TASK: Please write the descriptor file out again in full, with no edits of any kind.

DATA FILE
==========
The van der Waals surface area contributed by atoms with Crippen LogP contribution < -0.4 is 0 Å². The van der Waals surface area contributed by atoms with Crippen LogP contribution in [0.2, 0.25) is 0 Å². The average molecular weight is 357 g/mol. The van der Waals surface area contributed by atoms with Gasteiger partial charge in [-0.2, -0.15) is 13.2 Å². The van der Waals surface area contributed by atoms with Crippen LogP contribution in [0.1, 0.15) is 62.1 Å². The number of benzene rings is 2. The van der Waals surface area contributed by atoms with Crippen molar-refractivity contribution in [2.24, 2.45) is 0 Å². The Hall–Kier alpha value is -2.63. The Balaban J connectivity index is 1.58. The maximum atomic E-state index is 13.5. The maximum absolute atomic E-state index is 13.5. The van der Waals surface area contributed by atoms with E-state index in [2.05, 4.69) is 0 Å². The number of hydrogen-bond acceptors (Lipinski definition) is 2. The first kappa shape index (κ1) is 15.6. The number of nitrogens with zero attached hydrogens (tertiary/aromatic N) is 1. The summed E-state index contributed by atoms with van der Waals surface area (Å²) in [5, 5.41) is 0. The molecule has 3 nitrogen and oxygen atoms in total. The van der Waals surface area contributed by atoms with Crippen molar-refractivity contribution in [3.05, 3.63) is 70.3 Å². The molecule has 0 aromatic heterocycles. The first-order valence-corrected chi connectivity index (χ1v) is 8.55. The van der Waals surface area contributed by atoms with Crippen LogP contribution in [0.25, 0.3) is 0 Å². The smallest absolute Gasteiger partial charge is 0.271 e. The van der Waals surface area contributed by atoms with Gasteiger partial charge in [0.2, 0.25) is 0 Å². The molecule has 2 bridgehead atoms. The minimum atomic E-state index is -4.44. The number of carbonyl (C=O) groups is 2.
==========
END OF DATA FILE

The van der Waals surface area contributed by atoms with Crippen LogP contribution < -0.4 is 0 Å². The van der Waals surface area contributed by atoms with Crippen LogP contribution in [0.2, 0.25) is 0 Å². The average molecular weight is 357 g/mol. The van der Waals surface area contributed by atoms with Gasteiger partial charge in [-0.2, -0.15) is 13.2 Å². The van der Waals surface area contributed by atoms with Crippen LogP contribution in [0.1, 0.15) is 62.1 Å². The number of benzene rings is 2. The van der Waals surface area contributed by atoms with Crippen molar-refractivity contribution in [2.24, 2.45) is 0 Å². The Hall–Kier alpha value is -2.63. The Balaban J connectivity index is 1.58. The maximum atomic E-state index is 13.5. The maximum absolute atomic E-state index is 13.5. The van der Waals surface area contributed by atoms with E-state index in [2.05, 4.69) is 0 Å². The number of hydrogen-bond acceptors (Lipinski definition) is 2. The first kappa shape index (κ1) is 15.6. The number of nitrogens with zero attached hydrogens (tertiary/aromatic N) is 1. The summed E-state index contributed by atoms with van der Waals surface area (Å²) in [5, 5.41) is 0. The molecule has 3 nitrogen and oxygen atoms in total. The van der Waals surface area contributed by atoms with Crippen molar-refractivity contribution in [3.05, 3.63) is 70.3 Å². The molecule has 0 aromatic heterocycles. The first-order valence-corrected chi connectivity index (χ1v) is 8.55. The van der Waals surface area contributed by atoms with Crippen LogP contribution in [0.25, 0.3) is 0 Å². The smallest absolute Gasteiger partial charge is 0.271 e. The van der Waals surface area contributed by atoms with Gasteiger partial charge in [0.2, 0.25) is 0 Å². The molecule has 2 bridgehead atoms. The minimum atomic E-state index is -4.44. The number of carbonyl (C=O) groups is 2.